In a year dominated by events such as Brexit, royal weddings, the Salisbury poisonings, US Supreme Court nominations and the World Cup, there was still space in the news media in 2018 for reporting on new climate research.
These new journal papers were reported around the world in news articles and blogs and shared on social media sites, such as Twitter, Facebook, LinkedIn and Reddit. Tracking all these “mentions” was Altmetric, an organisation that scores and ranks papers according to the attention they receive. (Full details of how the Altmetric scoring system works can be found in an earlier article.)
Using Altmetric data for 2018, Carbon Brief has compiled its annual list of the 25 most talked-about climate change-related papers of the year. The infographic above shows which ones made it into the Top 10.
The most talked-about paper last year on any topic, not just climate change, was “Mortality in Puerto Rico after Hurricane Maria”, published in the New England Journal of Medicine. This came first in Altmetric’s Top 100 journal papers of 2018 with an overall Altmetric score of over 10,000.
The press focused on the study’s estimate that the number of deaths in Puerto Rico caused by Hurricane Maria in 2017 was around 70 times higher than official figures. The study received further coverage when US President Donald Trump later tweeted his disagreement after Puerto Rico’s government increased its official death toll.
While the paper is related to climate change – human-caused warming is likely to have played a role in 2017’s unusually active hurricane season – it focuses on mortality statistics rather than the climate. Therefore, it does not it does not make it into Carbon Brief’s list of research papers.
The highest-ranked climate research paper is “Trajectories of the Earth System in the Anthropocene“, published in Proceedings of the National Academy of Sciences (“PNAS”) and led by Prof Will Steffen of the Stockholm Resilience Centre and Australian National University. It accrued an Altmetric score of 6,061.
Widely referred to as the “Hothouse Earth” paper, the study explored the self-reinforcing “feedback loops” that could magnify how the Earth warms in response to rising greenhouse gas concentrations. These feedbacks could push the Earth’s climate beyond a “planetary threshold”, the paper suggests, which – if crossed – could “lock in a continuing rapid pathway toward much hotter conditions”.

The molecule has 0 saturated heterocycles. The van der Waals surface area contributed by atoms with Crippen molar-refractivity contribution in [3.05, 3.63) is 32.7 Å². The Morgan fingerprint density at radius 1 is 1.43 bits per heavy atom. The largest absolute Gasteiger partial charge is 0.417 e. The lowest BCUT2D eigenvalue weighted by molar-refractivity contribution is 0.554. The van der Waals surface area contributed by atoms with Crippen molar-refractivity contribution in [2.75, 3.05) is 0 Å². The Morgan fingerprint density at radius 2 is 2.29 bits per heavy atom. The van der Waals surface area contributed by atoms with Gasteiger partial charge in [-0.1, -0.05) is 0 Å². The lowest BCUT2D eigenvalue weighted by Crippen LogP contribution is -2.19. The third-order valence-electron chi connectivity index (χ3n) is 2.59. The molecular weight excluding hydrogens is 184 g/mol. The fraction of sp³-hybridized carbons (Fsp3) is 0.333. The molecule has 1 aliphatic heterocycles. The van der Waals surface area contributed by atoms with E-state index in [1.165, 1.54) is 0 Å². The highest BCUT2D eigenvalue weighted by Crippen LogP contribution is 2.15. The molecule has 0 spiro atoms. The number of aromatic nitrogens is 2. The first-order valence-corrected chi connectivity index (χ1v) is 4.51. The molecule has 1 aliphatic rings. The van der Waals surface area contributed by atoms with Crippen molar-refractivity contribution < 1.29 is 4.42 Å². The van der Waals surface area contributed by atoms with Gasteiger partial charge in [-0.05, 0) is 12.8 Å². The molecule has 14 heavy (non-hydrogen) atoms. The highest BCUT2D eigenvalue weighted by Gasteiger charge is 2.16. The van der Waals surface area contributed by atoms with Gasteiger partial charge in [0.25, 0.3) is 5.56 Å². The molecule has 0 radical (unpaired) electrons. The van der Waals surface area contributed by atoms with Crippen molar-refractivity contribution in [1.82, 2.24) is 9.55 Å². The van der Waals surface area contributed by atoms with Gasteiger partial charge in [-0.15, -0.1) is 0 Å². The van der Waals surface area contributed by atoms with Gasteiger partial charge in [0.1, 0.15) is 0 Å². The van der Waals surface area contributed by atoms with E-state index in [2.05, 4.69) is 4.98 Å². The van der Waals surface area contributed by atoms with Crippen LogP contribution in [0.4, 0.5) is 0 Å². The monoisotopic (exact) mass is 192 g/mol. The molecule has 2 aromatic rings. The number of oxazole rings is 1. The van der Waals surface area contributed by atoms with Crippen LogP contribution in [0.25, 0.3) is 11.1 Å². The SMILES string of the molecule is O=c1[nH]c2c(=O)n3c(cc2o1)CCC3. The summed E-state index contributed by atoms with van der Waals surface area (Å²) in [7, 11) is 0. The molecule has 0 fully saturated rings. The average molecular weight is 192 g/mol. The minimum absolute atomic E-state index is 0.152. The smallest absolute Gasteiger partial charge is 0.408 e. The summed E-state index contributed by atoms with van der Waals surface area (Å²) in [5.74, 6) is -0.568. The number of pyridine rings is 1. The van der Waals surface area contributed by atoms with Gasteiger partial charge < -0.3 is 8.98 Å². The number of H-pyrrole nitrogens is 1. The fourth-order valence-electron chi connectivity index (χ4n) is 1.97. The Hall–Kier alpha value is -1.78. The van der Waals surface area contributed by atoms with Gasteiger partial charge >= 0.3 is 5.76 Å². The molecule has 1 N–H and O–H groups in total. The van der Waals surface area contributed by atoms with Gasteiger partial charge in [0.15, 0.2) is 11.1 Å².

The paper was the fifth most talked-about of all journal papers published last year. It was the subject of 460 news stories in 326 outlets, including the Guardian, BBC News, Sky News, New Scientist, Al Jazeera and the Sydney Morning Herald. Links to the paper were also included in 5,392 tweets and 34 Facebook posts.
The Top 5
Falling between this year’s first and second-ranked papers is “The biomass distribution on Earth”, published in PNAS. While its Altmetric score of 4,413 would be enough for second spot and the paper does estimate the carbon stored in the world’s plants and animals, its principal focus is providing “a census of the biomass of all kingdoms of life”. As with the Hurricane Maria paper, it therefore earns an honourable mention rather than a place on the leaderboard.
In second place, published in Nature, is “Global warming transforms coral reef assemblages”. The paper, led by Prof Terry Hughes of the ARC Centre of Excellence for Coral Reef Studies in Australia, warns that corals on the Great Barrier Reef began to die immediately in the aftermath of the record-breaking marine heatwave in 2016.
As Carbon Brief explained when the paper was published in April, this immediate and long-lasting die-off of coral has led to vast swathes of the reef being transformed into “highly altered, degraded systems”, which are now vulnerable to total “ecological collapse”.
Hughes told Carbon Brief that the Great Barrier Reef was changing “faster than any of us anticipated”. Hughes also discussed the prospects for the reef in an in-depth interview with Carbon Brief later in the year.
With a score of 4,392, the study’s total is even higher than the 3,166 scored by Hughes’s paper that came first in Carbon Brief’s 2017 list. The latest paper was covered by 246 news stories from 177 outlets – such as the New York Times, CNN, BBC News, Atlantic, Guardian, Der Spiegel, HuffPost and Forbes. This paper was also tweeted 8,843 times – more than any other in the Top 25.